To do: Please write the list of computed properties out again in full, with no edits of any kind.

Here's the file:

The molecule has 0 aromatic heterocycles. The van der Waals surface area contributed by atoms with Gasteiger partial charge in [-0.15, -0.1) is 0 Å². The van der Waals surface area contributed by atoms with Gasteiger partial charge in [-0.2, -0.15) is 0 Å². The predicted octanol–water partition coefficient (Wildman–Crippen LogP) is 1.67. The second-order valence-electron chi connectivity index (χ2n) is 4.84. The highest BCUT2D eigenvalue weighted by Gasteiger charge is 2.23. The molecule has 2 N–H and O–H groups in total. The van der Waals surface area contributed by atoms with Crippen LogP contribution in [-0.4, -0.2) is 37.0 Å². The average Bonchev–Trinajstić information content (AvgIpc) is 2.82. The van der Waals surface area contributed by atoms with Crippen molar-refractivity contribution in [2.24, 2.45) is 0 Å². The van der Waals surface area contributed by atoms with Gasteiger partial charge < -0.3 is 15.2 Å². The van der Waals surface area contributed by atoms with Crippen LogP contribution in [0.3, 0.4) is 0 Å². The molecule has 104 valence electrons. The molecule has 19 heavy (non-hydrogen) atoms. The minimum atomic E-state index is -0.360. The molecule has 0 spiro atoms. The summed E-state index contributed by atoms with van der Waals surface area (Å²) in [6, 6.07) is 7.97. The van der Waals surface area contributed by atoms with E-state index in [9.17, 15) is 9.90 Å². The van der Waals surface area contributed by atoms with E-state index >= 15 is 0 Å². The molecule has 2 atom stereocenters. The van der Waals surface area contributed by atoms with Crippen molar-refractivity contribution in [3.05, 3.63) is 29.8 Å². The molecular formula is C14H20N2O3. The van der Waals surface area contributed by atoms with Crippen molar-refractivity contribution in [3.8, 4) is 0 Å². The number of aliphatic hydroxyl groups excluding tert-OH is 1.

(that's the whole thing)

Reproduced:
The molecule has 0 aromatic heterocycles. The van der Waals surface area contributed by atoms with Gasteiger partial charge in [-0.15, -0.1) is 0 Å². The van der Waals surface area contributed by atoms with Gasteiger partial charge in [-0.2, -0.15) is 0 Å². The predicted octanol–water partition coefficient (Wildman–Crippen LogP) is 1.67. The second-order valence-electron chi connectivity index (χ2n) is 4.84. The highest BCUT2D eigenvalue weighted by Gasteiger charge is 2.23. The molecule has 2 N–H and O–H groups in total. The van der Waals surface area contributed by atoms with Crippen LogP contribution in [-0.4, -0.2) is 37.0 Å². The average Bonchev–Trinajstić information content (AvgIpc) is 2.82. The van der Waals surface area contributed by atoms with Crippen molar-refractivity contribution in [2.24, 2.45) is 0 Å². The van der Waals surface area contributed by atoms with Gasteiger partial charge < -0.3 is 15.2 Å². The van der Waals surface area contributed by atoms with Crippen LogP contribution in [0.3, 0.4) is 0 Å². The molecule has 104 valence electrons. The molecule has 19 heavy (non-hydrogen) atoms. The minimum atomic E-state index is -0.360. The molecule has 0 spiro atoms. The summed E-state index contributed by atoms with van der Waals surface area (Å²) in [6, 6.07) is 7.97. The van der Waals surface area contributed by atoms with E-state index in [9.17, 15) is 9.90 Å². The van der Waals surface area contributed by atoms with E-state index >= 15 is 0 Å². The molecule has 2 atom stereocenters. The van der Waals surface area contributed by atoms with Crippen molar-refractivity contribution in [3.05, 3.63) is 29.8 Å². The molecular formula is C14H20N2O3. The van der Waals surface area contributed by atoms with Crippen molar-refractivity contribution in [3.8, 4) is 0 Å². The number of aliphatic hydroxyl groups excluding tert-OH is 1.